Walters: Housing affordability is the number one issue facing Anacortes — it’s the key to ensuring we continue to have a strong middle-class community here, like what I grew up with. Our goal has to be ensuring that everyone in our community — our police officers, our firefighters, our teachers, and healthcare workers — can find housing that they can afford. We can’t build our way out of this crisis with more McMansions. Instead, we need a better variety of housing types and styles — small units, townhouses, triplexes, condos — especially in our downtown and along R Avenue, where redevelopment will improve the vibrancy of those neighborhoods. We need to both build housing that’s market-rate and support subsidized providers like the Family Center and Housing Authority. And while we’re doing that, we need to protect the quality of our neighborhoods and the uniqueness of our small-town charm. We can’t let Anacortes turn into Anytown, USA.
Anacortes American: The City of Anacortes didn’t tell residents about contamination at the old water treatment plant until two years after it was discovered – and after the city spent nearly $2 million on contractors. You were on the City Council at the time. What concerns did you have about how the flow of information to the council and residents was handled, and if you had concerns why didn’t you speak up?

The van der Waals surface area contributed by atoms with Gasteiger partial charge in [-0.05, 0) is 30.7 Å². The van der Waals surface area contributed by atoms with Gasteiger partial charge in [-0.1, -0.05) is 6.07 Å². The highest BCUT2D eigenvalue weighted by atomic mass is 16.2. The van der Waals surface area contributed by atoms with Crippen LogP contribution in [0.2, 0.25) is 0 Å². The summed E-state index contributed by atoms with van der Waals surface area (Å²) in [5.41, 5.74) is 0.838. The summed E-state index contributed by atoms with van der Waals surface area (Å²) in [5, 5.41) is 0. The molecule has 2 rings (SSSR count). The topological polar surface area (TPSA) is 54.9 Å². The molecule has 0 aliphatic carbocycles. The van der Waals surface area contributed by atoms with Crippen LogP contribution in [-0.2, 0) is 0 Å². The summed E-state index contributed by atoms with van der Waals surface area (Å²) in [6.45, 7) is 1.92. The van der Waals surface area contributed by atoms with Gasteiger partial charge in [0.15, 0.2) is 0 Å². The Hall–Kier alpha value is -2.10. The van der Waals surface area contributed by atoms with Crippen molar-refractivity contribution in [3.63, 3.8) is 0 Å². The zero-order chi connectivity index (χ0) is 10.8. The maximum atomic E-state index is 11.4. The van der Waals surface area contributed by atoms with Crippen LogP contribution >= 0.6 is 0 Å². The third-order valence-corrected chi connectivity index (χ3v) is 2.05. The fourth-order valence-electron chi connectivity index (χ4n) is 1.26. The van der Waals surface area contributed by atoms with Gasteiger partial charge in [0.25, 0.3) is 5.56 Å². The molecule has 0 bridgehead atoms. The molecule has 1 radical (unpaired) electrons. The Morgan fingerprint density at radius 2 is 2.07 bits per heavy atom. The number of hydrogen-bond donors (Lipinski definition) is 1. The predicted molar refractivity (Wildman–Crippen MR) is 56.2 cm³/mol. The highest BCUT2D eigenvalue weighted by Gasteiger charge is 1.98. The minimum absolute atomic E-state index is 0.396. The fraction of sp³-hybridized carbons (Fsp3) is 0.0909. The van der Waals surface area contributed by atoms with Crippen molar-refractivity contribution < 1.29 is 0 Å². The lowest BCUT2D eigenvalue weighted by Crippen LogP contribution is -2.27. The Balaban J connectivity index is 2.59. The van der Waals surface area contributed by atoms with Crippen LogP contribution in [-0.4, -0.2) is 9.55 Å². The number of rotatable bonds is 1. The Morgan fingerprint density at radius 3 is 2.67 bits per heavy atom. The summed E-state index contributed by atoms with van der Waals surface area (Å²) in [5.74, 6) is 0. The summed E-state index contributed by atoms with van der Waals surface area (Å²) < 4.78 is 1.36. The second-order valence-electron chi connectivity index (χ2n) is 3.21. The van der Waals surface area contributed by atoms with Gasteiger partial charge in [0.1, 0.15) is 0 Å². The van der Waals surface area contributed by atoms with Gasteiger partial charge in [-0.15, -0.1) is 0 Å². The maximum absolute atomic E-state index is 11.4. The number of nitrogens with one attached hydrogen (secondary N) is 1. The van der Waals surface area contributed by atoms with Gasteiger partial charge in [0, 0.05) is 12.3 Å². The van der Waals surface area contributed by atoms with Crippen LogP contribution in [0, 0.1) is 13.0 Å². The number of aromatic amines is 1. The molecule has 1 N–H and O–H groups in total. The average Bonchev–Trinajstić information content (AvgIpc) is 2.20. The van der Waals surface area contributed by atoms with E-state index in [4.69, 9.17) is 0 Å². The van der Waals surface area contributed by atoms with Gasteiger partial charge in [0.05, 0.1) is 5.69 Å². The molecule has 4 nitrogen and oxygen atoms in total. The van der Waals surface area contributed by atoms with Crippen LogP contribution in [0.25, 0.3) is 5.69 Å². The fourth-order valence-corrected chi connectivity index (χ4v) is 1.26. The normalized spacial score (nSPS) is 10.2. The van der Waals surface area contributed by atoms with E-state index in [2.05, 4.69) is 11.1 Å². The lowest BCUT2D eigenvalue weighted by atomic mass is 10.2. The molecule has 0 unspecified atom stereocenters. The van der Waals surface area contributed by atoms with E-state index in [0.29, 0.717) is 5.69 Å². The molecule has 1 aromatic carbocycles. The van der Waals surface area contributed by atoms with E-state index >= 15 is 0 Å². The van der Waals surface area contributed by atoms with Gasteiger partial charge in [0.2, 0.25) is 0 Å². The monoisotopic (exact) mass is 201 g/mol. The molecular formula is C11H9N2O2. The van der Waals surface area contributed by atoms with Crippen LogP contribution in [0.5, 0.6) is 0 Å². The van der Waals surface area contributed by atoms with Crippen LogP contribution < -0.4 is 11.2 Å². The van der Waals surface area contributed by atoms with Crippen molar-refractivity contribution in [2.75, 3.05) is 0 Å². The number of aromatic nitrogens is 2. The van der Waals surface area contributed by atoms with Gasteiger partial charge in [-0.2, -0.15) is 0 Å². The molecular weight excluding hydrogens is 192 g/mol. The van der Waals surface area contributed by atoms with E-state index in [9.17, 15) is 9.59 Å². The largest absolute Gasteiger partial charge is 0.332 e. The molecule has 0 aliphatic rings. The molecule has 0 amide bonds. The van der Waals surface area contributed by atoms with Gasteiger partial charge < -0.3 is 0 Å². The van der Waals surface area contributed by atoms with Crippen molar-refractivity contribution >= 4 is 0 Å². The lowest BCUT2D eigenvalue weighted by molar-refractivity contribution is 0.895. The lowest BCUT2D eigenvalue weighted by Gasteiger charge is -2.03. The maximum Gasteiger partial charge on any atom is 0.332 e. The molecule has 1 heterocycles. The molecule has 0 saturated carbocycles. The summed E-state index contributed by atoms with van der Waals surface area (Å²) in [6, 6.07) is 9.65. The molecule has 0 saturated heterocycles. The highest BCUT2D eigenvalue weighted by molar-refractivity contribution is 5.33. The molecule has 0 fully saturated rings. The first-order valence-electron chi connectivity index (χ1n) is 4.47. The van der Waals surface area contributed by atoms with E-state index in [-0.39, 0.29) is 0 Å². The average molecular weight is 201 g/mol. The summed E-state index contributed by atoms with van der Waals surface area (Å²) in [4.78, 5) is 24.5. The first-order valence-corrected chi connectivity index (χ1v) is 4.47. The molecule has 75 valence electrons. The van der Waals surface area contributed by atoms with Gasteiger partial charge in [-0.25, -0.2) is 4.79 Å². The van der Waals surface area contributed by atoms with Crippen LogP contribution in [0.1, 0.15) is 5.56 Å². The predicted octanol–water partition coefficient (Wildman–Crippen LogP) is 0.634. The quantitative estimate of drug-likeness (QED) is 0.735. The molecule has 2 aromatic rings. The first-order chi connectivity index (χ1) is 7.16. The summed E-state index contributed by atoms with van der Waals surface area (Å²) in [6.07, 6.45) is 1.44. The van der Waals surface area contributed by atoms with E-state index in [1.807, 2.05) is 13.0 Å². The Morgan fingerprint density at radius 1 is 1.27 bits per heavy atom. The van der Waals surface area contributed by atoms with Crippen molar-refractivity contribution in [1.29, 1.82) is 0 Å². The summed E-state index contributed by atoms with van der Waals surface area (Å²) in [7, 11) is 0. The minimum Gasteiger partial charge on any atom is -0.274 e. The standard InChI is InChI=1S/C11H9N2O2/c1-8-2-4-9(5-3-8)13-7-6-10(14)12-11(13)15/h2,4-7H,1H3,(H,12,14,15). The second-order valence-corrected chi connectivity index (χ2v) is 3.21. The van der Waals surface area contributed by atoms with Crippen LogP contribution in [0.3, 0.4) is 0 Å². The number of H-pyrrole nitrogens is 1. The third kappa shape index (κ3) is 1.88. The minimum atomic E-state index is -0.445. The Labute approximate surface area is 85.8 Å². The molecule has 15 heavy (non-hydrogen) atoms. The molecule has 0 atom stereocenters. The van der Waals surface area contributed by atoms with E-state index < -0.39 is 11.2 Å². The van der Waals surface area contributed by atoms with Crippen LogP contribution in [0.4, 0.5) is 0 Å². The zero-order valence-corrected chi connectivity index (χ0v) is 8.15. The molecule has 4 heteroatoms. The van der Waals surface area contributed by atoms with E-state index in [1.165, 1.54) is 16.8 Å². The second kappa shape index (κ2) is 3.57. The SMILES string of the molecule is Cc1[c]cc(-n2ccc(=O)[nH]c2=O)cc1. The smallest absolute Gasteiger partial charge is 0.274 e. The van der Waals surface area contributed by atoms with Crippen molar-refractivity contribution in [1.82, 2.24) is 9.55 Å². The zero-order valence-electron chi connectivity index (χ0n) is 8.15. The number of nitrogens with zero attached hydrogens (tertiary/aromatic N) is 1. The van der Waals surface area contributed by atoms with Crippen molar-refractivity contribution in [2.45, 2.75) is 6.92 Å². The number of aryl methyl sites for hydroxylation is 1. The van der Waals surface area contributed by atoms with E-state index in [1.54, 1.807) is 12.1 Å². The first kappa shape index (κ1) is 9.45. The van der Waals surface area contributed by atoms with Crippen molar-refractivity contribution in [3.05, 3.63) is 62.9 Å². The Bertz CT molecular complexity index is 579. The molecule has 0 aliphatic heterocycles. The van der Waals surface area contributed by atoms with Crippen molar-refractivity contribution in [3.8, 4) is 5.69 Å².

Walters: Open government is one of my most fundamentally held values. I’ve worked hard over my entire time in office to improve transparency into contracts, expenditures and donations, and have written and obtained passage of new city ordinances on all those fronts. And I advocated in last year’s budget process to finally get us transparency software that provides real-time insights into how the City is spending its money.
I’ve continually expressed my concern about the high cost and limited utility of outside legal counsel, and I raised objections at the time about the PR firm the City hired to work the plant decommissioning issue. Communicating well with the public is important and government should be upfront about what its doing, and it shouldn’t try to hide bad news. I will lead cultural changes in some City departments to address these issues.